This morning, Dan Leo left a very poignant comment for my "lost at blogging sea" post. Instead of paraphrasing, I'll just include the entire comment:
Hey, Jen, you know I love to write, but believe it or not I'm also a big fan of not writing when I have nothing to say. Here are some lines from a poem called "so you want to be a writer" by Charles Bukowski:
if it doesn't come bursting out of you in spite of everything don't do it. unless it comes unasked out of your heart and your mind and your mouth and your gut, don't do it. if you have to sit for hours staring at your computer screen or hunched over your typewriter searching for words. don't do it...
if you have to sit there and rewrite it again and again, don't do it. if it's hard work just thinking about doing it, don't do it. if you're trying to write like somebody else, forget about it. if you have to wait for it to roar out of you, then wait patiently. if it never does roar out of you, do something else...
unless the sun inside you is burning your gut, don't do it...
Those were good words. They definitely ring true as far as other creative endeavours I've pursued. It made me wonder about something though. Last week in my painting class, a woman who is rather new to artistic endeavors told me that she was intrigued with the open spaces in the still life. She liked the spaces between the objects. Those words were music to my ears. Those words meant that even though she may not yet have the skills to translate what she sees, she sees it! She's thinking like an artist. I told her this and said that negative space can be some of the most exciting space in a painting. The space between objects can has its own weight, its own atmosphere, its own tension and excitement. Even if you're painting an object, what's not there and how it's placed can have as much impact on the painting as what is. I was wondering what the negative space in writing would be. I write in this blog, but do not in the least consider myself a writer so when Dan Leo stopped by this morning, I thought, aha! Dan! Dan is a writer...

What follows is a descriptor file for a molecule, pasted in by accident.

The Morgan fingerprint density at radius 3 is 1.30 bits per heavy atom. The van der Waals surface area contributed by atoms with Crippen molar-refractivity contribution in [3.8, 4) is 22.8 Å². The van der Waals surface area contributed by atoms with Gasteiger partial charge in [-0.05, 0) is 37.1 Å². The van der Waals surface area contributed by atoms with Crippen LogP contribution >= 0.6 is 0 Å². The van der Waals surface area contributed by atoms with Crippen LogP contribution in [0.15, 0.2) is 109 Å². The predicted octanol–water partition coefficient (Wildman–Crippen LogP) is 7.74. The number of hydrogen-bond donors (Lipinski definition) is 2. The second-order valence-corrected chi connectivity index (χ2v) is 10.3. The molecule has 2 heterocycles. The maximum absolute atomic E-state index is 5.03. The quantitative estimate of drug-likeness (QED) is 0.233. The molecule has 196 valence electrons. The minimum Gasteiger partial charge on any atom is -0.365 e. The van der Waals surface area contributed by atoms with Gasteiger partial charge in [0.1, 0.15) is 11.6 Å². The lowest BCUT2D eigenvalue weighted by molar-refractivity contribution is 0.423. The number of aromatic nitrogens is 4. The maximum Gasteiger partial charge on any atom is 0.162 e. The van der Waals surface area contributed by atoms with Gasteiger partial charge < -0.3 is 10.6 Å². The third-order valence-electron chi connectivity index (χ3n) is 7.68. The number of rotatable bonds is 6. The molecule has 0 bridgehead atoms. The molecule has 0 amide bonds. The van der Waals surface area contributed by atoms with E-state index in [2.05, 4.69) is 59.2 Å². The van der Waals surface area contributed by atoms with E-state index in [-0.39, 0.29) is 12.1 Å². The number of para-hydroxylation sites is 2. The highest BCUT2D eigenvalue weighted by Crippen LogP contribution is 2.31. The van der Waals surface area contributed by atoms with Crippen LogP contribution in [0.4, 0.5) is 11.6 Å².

So Dan... what would you consider the negative space in writing? Would it be the pauses in between sentences? The economy of words? Would we even see the negative space in the finished copy or would the negative space have occurred when the writer was taking a break? Would the reader only know the negative space was there somewhat like a contrail informs a person that a plane had gone by? Where is the negative space in the written word and is it as important for the written word as it is for a painting or drawing?
For those of you not familiar with Dan, you should be. I don't read all that Dan is writing right now, but I have been a faithful follower of his Arnold Schnabel series, "Railroad Train to Heaven". The memoirs of Arnold, a brakeman from Olney, PA who's on mental disability, is also a poet, who spent part of the summer of '63 partying with The Rat Pack, Jesus, and just recently time-traveled via a painting to visit with Proust and Toulouse-Lautrec, are not to be missed.
Any of youotherwriters out there, feel free to chime in. I'd ask BP, but he's merely the grammar police...
Addition to the other writers who might so graciously chime in... Dear. Lord. How could I forget to add THIS ONE and THIS ONEand then there's THIS ONE!?!??
Blogging has felt like a chore lately. What started as a refuge from daily crap, a place to let creativity or crazy ideas run rampant, has become a chore in itself. I used to think that blogging might bring us closer to our true selves. We could show those things, say those things that might not be shown or said in the rush of daily life, but as I crawl through the brambles of egos and agendas I begin to wonder which self we end up showing.